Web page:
2. Understand how your credit behavior can impact your credit score. There’s a lot of discussion over what is the “right” credit score. The score is a reflection of the data collected in your credit report, translated into numerical form. Generally speaking, if your score has been steadily rising over time, creditors will look at you much more favorably than if you dropped say 75 points in the last year. By seeing how your credit behavior can affect your credit score, you can work to change your behaviors. Some credit monitoring products like Equifax Complete include features like the Interactive Score Simulator to show you how your actions may change your score.
  3. Understand how lenders and creditors view you. If you’re looking to buy a new house, you prepare for the purchase: you research neighborhoods and check out the schools; you hire an inspector to look at your potential home. Your preparation should also include looking into and understanding your credit score. You’ll want to understand how lenders and brokers will see you and get a sense of what kind of rates you’ll qualify for, as well as what price range you should consider. And if you know your credit score does not meet the lenders requirements ahead of time, you can focus your time and efforts on raising your score before you make a major purchase. A higher credit score can get you a better interest rate.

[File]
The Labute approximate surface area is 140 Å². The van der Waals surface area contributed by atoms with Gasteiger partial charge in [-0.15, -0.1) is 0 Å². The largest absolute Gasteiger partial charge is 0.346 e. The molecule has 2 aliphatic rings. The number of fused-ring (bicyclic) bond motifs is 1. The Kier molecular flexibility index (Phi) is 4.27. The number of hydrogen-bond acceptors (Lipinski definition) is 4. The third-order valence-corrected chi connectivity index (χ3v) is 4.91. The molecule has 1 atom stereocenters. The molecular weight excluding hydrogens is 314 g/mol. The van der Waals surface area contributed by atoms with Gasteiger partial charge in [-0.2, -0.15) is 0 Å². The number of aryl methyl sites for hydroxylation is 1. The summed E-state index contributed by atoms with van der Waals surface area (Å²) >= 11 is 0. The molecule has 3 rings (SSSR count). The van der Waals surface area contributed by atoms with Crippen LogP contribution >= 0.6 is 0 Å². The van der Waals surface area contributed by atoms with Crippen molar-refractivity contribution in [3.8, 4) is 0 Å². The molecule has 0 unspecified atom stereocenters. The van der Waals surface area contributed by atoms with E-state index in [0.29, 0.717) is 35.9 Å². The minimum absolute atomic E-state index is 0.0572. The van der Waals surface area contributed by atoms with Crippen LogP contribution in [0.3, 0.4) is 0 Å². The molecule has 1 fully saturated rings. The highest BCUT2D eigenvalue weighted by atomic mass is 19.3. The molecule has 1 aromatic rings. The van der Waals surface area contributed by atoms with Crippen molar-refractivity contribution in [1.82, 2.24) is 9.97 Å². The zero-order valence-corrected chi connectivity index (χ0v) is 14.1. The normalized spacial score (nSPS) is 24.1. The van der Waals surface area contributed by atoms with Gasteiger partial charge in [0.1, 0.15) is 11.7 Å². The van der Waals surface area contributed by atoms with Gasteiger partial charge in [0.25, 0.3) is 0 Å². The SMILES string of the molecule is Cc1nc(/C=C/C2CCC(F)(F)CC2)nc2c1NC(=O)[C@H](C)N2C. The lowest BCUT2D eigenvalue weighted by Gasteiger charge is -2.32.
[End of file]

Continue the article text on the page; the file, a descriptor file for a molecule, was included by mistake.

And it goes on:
4. Access to free, exclusive and/or customizable features. There are many credit monitoring products on the market. Price should not be the greatest determining factor. Make sure that the credit-monitoring product you choose provides the features you need. Some products will send alerts to your wireless phone and some even offer identity theft insurance. However, you need to assess your financial goals and determine what features you need to best take control of your credit. For example, Equifax Complete not only includes monitoring and automated alerts of key changes to your Equifax, Experian and TransUnion credit files, but it also has a feature exclusive to Equifax, Automatic Fraud Alerts. This feature will renew your Equifax initial 90 day fraud alert request automatically every 90 days, free of charge.
Read More.

The information contained in this blog post is designed to generally educate and inform visitors to the Equifax Finance Blog. The blog posts do not give, and should not be assumed to provide, personalized tax, investment, real estate, legal, retirement, credit, personal financial, or other professional advice. Before making any financial decision, you should always consult with the appropriate professionals who can explain your options, rights, and legal responsibilities, and advise you on any tax, legal, credit, or business implications that may result from those decisions. The views and opinions expressed by the authors of blog posts are their own views and may not be the views or opinions of Equifax, Inc. and/or its affiliates.


  1. Eva Rosenberg, EA says:

    Hi Peter,

    How can this help you if you are the victim of identity theft?

    Will this kind of a tool help you contact all your credit sources more quickly, to alert them about the criminal?

    Someone just told me a horror story that I'd like to explore further.

    Or is there something that would have helped?



  2. Andrew says:

    A very common type of SPAM comes ostensibly from Equifax. Samples of these should be posted on your site with instructions about reporting them.